HB wrote:Back to your original question, electricians around here charge a whopping $125/hour. If you want to run a dedicated line, the question of cost would be gated by how much time it takes to snake the wires from the service panel to your kitchen. If you're lucky and the run is straightforward, it could be as little as a couple hours, but I would budget for 4 hours labor plus parts.

By happenstance, in today's mail I received a letter from the office of a very competent electrician in my town, describing all the services they have to offer I might have overlooked, including such things as replacing my smoke detectors and inspecting the electrical panels in my house. This electrician's shop was so busy 3 years ago that if you had wanted them to come out to do a job in your house, it would have been necessary to schedule an appointment 3 weeks in advance, assuming they were sufficiently interested to take your job on. Now, they are pleading for work, such as replacing (still functioning) smoke detectors and inspecting (functional) electrical panels.

I think this says something about capacity utilization in this line of work, during our recession.

If Captain Kirk (William Shatner) of the Starship Priceline was taking bids on electrical jobs, I think you could have a successful bid at $25/hour, maybe less.

ken
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Postby cannonfodder on Fri Jan 21, 2011 12:56 am

I had a couple dedicated 20A pulls run to my coffee bar. They had fits getting the wire across the finished ceiling, ducting was in the way. I think it was around $300 but they also spent 5 or so hours getting the circuits pulled, conduit dropped and a couple duplex outlets put in.
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Postby decaf_Ed on Fri Jan 21, 2011 5:08 pm

HB wrote:Keep in mind that although the wire is 12 gauge, it may be servicing multiple 15A outlets in your kitchen. I'm not a certified electrician, but as I understand it, they only install a 20A outlet if it's dedicated to a single 20A breaker. Kitchens in this area will typically have three 15A outlets serviced by a single 12 gauge wire from a 20A breaker, under the assumption you won't run appliances plugged into the same circuit that would exceed the breaker rating.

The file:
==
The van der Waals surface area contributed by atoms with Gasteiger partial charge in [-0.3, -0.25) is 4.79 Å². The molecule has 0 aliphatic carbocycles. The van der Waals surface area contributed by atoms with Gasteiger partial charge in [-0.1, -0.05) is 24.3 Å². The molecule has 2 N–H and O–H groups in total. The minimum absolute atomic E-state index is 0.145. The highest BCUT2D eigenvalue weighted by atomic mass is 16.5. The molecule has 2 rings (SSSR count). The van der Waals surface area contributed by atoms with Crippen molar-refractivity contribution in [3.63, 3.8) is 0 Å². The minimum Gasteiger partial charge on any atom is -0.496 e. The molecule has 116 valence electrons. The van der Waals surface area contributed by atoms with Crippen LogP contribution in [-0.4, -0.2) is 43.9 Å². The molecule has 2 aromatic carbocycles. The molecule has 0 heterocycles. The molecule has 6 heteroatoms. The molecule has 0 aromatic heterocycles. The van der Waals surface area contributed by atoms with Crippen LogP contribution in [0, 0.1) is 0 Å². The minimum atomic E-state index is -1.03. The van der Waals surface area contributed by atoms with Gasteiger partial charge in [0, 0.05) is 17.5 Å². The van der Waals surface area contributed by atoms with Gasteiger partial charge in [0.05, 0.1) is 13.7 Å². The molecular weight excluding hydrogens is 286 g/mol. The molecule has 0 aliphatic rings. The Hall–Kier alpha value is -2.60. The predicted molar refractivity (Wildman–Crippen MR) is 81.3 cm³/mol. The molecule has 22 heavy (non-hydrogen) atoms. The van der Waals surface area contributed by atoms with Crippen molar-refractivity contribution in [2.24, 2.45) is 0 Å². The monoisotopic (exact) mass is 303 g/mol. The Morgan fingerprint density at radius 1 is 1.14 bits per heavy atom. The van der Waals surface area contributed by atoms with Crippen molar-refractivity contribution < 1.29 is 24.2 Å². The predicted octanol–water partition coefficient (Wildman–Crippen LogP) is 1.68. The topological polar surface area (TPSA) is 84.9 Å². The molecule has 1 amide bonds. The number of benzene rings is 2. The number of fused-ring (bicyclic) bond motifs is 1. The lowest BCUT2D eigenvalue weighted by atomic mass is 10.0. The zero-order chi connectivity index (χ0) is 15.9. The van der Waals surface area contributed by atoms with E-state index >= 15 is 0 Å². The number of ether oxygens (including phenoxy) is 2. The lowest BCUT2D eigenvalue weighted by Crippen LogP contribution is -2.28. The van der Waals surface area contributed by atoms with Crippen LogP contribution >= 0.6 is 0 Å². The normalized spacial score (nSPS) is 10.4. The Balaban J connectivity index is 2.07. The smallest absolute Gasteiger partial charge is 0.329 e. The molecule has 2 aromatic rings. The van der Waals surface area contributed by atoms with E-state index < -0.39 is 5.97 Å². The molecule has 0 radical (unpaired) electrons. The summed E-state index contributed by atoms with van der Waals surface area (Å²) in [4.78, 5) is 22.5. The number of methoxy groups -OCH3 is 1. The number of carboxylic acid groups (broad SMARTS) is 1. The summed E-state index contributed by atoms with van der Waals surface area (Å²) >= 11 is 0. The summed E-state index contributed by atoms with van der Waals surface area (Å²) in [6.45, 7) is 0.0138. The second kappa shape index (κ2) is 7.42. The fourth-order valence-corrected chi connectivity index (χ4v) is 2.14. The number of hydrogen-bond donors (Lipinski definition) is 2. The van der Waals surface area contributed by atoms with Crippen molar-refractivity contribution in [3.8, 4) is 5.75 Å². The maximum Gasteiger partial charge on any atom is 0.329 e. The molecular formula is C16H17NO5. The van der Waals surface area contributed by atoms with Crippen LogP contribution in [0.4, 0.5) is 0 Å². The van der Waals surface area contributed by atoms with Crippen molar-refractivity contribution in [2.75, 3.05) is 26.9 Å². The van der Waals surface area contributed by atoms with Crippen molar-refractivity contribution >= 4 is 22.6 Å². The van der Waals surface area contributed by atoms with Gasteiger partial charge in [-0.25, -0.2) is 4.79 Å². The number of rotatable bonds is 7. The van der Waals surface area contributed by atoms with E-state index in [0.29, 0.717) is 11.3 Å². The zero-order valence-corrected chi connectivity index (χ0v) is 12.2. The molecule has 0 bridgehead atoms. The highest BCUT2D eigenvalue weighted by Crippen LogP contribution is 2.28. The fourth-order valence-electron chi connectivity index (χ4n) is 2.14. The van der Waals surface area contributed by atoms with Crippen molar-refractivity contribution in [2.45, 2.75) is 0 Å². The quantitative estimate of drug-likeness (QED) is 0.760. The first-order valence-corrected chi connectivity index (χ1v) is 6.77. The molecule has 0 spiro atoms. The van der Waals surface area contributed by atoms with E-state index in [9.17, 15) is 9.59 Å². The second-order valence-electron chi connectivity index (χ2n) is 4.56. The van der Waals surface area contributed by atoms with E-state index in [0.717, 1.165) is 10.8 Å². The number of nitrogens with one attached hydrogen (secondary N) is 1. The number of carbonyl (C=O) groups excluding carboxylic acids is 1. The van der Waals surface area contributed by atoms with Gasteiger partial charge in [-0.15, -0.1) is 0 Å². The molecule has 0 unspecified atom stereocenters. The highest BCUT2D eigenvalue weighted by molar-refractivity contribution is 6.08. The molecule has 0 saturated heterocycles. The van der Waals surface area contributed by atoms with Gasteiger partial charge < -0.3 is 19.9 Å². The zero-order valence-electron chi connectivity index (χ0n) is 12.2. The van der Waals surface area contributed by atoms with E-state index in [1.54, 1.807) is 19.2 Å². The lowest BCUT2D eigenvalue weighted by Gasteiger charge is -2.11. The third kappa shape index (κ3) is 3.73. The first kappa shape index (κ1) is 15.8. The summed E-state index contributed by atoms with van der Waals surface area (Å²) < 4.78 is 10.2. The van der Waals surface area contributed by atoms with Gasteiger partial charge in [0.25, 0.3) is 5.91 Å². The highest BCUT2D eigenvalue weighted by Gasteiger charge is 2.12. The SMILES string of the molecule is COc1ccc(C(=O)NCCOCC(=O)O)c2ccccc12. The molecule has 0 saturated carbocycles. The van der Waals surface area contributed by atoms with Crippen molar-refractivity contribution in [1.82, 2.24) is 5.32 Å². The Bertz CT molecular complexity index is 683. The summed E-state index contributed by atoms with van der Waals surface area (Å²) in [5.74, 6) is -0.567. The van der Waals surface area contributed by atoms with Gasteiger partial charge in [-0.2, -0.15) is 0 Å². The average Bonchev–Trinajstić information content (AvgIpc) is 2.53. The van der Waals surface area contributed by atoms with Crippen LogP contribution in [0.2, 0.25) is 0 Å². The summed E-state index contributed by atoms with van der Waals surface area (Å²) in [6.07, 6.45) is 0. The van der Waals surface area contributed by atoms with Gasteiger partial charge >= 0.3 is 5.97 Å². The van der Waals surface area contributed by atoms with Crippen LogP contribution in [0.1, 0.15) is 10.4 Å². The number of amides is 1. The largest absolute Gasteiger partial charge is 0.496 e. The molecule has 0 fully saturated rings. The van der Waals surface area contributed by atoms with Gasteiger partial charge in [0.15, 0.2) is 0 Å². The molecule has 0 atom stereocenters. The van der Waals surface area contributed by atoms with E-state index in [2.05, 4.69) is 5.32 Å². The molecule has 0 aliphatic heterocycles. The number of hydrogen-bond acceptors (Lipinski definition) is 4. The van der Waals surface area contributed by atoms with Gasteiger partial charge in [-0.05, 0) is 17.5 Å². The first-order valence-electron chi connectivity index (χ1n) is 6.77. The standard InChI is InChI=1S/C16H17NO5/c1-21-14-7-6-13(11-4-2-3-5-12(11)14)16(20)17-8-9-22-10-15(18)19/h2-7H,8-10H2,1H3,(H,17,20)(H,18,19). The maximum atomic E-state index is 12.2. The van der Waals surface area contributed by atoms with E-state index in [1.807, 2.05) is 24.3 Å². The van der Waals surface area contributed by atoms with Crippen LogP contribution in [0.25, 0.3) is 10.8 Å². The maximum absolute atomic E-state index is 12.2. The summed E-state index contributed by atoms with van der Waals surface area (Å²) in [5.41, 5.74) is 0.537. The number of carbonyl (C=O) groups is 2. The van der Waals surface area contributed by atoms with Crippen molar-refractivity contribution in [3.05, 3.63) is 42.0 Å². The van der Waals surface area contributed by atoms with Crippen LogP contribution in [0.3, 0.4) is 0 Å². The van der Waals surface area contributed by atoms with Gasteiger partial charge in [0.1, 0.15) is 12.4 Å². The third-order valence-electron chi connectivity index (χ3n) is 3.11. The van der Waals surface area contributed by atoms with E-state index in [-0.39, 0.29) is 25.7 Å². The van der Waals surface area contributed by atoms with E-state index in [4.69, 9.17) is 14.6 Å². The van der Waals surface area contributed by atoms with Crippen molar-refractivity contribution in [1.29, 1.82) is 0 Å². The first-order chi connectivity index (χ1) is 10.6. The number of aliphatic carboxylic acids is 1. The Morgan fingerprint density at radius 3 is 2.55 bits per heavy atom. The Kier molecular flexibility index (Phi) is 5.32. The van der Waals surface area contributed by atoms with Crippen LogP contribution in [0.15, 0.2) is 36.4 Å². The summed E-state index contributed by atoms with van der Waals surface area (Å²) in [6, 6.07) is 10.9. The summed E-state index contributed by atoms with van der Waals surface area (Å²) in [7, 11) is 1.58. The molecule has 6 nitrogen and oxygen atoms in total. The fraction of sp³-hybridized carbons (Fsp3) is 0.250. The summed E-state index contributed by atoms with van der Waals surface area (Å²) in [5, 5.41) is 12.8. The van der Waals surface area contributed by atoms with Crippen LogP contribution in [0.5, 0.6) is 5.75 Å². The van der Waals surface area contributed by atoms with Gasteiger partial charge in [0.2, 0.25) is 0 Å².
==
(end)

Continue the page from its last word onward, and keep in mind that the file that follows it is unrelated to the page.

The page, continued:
I'm not a certified electrician either, but I've worked with them, and knew the NEC very well, as it was in the mid 90's.
As of a dozen years ago, it was code-compliant in many areas to put more than one 20-amp outlet on a 20-amp circuit, just like you typically have several 15-amp outlets on a single 20-amp circuit. It's still "safe", since you have the 20-amp breaker protecting the wiring, which if it's 12-gauge, is good for 20 amps (thermally). From a practical standpoint, using other outlets on the same circuit could get you a lot of breaker trips, so a "real" electrician would insist on using a dedicated circuit. But if you're not tripping your breaker (and it's a good breaker), you're good to go (no less safe than you were before).... my unprofessional opinion.

-Ed
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Postby mhoy on Sat Jan 22, 2011 2:45 am

Get a number of quotes, perhaps check Yelp.com for references, etc. We upgraded our panel to 200 Amps, and later rewired our kitchen during a remodel. We took bids and the differences were large. Mind you our area isn't exactly cheap...

Mark